I really enjoyed this book. Brooks' prose is beautiful, especially her descriptions of "the Island," which Bethia clearly loved. I really enjoyed and was able to understand the use of archaic American English which in my opinion added greatly to the story. Though some critics have complained about the language and the narrator's performance, I found both to be very effective. I'm not an expert on early American language or pronunciation, but it sounded "right" to me. I found myself wishing that I had the ability and language tools to express myself so meticulously and precisely and I wondered how Brooks learned the language of 17th century America.
This is Bethia's story, not Caleb's. Told in 1st person from Bethia's point of view, we never get inside Caleb's head; we see how various happenings affect him, but don't get a feeling for his experience of them. He's totally missing from many parts of the book. The story of how the early European Americans interacted with the native American population and what effects this had on both is a good framework for this book, but the title is misleading.
The author, Geraldine Brooks, beautifully told this unusual and compelling story. Jennifer Ehle's narration expertly created a believable 17th Century woman telling her story. A perfect blend in audio-books.
Would love to hear Jennifer Ehle read Pride and Prejudice in which she portrayed Elizabeth Bennett to Colin Firth's Darcy!!!
No. I repeatedly listened to it in case I had missed something important, but I had not missed anything.
The book is well-written but boring and contrived. I cannot get interested in the characters or the plot.
Many people criticize the narrator, but I cannot find fault with her since the absence of substance is what irks me.
It inspired me never to read another book by Geraldine Brooks. She may be overrated.
This is the only book out of the last 25 that have bored me to tears. Geraldine Brooks writes well about characters that do not interest a reader. The book is slow and reads more like a romance novel than a work of literature.
I love a good murder mystery or any novel where good overcomes evil. Two of my favorite authors are Frank Peretti and Ted Dekker.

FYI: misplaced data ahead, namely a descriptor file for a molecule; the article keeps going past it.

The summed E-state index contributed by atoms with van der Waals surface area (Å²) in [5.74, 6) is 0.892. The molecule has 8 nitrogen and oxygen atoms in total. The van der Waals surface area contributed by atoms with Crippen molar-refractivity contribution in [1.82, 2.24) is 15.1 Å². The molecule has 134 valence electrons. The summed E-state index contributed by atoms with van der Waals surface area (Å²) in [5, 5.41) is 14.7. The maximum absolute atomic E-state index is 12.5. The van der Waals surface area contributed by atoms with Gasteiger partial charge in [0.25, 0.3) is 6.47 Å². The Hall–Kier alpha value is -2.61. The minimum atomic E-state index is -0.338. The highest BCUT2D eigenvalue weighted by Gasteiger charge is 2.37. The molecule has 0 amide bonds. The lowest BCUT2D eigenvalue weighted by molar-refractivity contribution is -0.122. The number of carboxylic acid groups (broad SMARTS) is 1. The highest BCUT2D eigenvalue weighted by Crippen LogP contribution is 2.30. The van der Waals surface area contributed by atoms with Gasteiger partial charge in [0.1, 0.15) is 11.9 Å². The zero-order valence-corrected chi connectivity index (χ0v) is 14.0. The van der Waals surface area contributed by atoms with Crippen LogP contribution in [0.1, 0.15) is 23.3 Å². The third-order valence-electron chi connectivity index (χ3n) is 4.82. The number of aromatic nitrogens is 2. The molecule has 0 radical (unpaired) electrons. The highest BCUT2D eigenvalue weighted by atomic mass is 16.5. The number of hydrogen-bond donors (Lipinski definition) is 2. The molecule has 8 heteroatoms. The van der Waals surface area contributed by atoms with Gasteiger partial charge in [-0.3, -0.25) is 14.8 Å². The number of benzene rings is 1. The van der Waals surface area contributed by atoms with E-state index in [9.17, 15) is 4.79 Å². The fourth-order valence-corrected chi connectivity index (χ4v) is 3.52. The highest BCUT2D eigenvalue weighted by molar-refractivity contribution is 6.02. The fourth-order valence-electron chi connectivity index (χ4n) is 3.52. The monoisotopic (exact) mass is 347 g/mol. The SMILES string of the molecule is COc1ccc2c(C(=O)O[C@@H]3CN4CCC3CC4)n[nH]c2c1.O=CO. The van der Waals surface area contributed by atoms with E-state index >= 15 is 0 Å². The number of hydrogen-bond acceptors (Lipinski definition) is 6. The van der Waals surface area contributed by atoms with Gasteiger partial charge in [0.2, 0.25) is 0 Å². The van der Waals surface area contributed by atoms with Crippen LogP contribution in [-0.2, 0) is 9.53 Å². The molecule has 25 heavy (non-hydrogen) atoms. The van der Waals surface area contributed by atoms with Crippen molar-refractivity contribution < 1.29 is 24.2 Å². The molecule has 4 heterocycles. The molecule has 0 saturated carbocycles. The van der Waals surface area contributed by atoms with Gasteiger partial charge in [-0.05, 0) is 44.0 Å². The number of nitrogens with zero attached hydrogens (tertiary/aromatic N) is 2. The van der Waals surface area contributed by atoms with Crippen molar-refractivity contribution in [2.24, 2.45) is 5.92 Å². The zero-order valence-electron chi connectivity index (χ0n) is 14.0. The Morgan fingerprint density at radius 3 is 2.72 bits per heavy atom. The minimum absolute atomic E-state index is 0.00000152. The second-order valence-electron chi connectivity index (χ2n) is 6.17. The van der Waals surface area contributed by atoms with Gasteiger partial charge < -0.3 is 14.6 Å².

This is my 2nd Geraldine Brooks novel. I was not disappointed. She presents a somewhat fair view of the early settlers and their interactions with the natives and with each other. At the very least, she writes books that I love to read and discuss with others. She's a book club favorite.
Brooks always conducts thorough research of her topics in order to present as accurate and rich a picture of the time and place as possible. Caleb's Crossing is no exception. She has selected an interesting and difficult time in the early history of the Massachusetts Bay Colony. Written in the voice of the daughter of a preacher on Martha's Vineyard, she has addressed the issues of religious zealotry, woman's place in that society, inter-class dynamics, and prejudice against Native Americans. She is a truly gifted writer and her characters, although carefully defined by the values and beliefs of the era, are compelling and believable. Like her other books, she manages to connote struggle, tragedy, passion, and redemption. I know some people have an issue with the reader, but Brooks always seems to find the right voice for her stories. I felt Jennifer Ehle was a good choice for this book.
The story captivates you and carries you along right to the end. A thoroughly enjoyable experience.
The relationship between Bethia and Caleb and her immediate acceptance and loyalty to him throughout the story.
The conversations between people are more alive.
Yes. I have a bias in favor of audible editions because of some visual problems, but I would prefer this particular edition in any case.
The characterization was superb. I felt an understanding for the Puritanical father even though I disagreed with so many of his convictions. The other characters were presented also in depth.
The interpretations of each character through her renditions of the voice of each.
I would have enjoyed that, but I looked forward to each time I had opportunity to listen as a special treat.
As my title indicates, the in depth research along with a good fictional adaption provided a great way to gain historical insights.
Yes as I know that friends would love this book like I did.
How hard life must have been and the plain make sense part about growing corn.